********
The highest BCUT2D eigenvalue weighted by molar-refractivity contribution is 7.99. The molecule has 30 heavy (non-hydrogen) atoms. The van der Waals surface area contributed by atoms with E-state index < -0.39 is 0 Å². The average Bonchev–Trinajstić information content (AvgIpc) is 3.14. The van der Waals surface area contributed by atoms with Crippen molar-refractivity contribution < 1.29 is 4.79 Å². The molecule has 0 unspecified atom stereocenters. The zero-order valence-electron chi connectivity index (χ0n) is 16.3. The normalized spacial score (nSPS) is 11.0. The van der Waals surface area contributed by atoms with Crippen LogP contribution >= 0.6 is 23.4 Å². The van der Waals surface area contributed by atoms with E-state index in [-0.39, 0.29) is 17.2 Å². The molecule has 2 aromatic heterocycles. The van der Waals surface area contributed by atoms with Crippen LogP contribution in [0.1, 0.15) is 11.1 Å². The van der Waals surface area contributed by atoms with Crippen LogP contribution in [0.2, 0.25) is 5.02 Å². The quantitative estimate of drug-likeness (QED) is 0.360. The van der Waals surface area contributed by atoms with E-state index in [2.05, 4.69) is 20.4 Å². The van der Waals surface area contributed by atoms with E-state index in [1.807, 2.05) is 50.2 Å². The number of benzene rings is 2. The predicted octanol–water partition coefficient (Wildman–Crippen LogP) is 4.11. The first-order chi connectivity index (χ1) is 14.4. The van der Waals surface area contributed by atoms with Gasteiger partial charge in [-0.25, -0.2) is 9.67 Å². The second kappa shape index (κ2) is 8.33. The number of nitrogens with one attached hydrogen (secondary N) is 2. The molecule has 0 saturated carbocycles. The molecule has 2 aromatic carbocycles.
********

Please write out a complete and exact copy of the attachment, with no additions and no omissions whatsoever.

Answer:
The highest BCUT2D eigenvalue weighted by molar-refractivity contribution is 7.99. The molecule has 30 heavy (non-hydrogen) atoms. The van der Waals surface area contributed by atoms with E-state index < -0.39 is 0 Å². The average Bonchev–Trinajstić information content (AvgIpc) is 3.14. The van der Waals surface area contributed by atoms with Crippen molar-refractivity contribution < 1.29 is 4.79 Å². The molecule has 0 unspecified atom stereocenters. The zero-order valence-electron chi connectivity index (χ0n) is 16.3. The normalized spacial score (nSPS) is 11.0. The van der Waals surface area contributed by atoms with Crippen LogP contribution >= 0.6 is 23.4 Å². The van der Waals surface area contributed by atoms with E-state index in [-0.39, 0.29) is 17.2 Å². The molecule has 2 aromatic heterocycles. The van der Waals surface area contributed by atoms with Crippen LogP contribution in [0.1, 0.15) is 11.1 Å². The van der Waals surface area contributed by atoms with Crippen LogP contribution in [0.2, 0.25) is 5.02 Å². The quantitative estimate of drug-likeness (QED) is 0.360. The van der Waals surface area contributed by atoms with E-state index in [2.05, 4.69) is 20.4 Å². The van der Waals surface area contributed by atoms with E-state index in [1.807, 2.05) is 50.2 Å². The number of benzene rings is 2. The predicted octanol–water partition coefficient (Wildman–Crippen LogP) is 4.11. The first-order chi connectivity index (χ1) is 14.4. The van der Waals surface area contributed by atoms with Gasteiger partial charge in [-0.25, -0.2) is 9.67 Å². The second kappa shape index (κ2) is 8.33. The number of nitrogens with one attached hydrogen (secondary N) is 2. The molecule has 0 saturated carbocycles. The molecule has 2 aromatic carbocycles.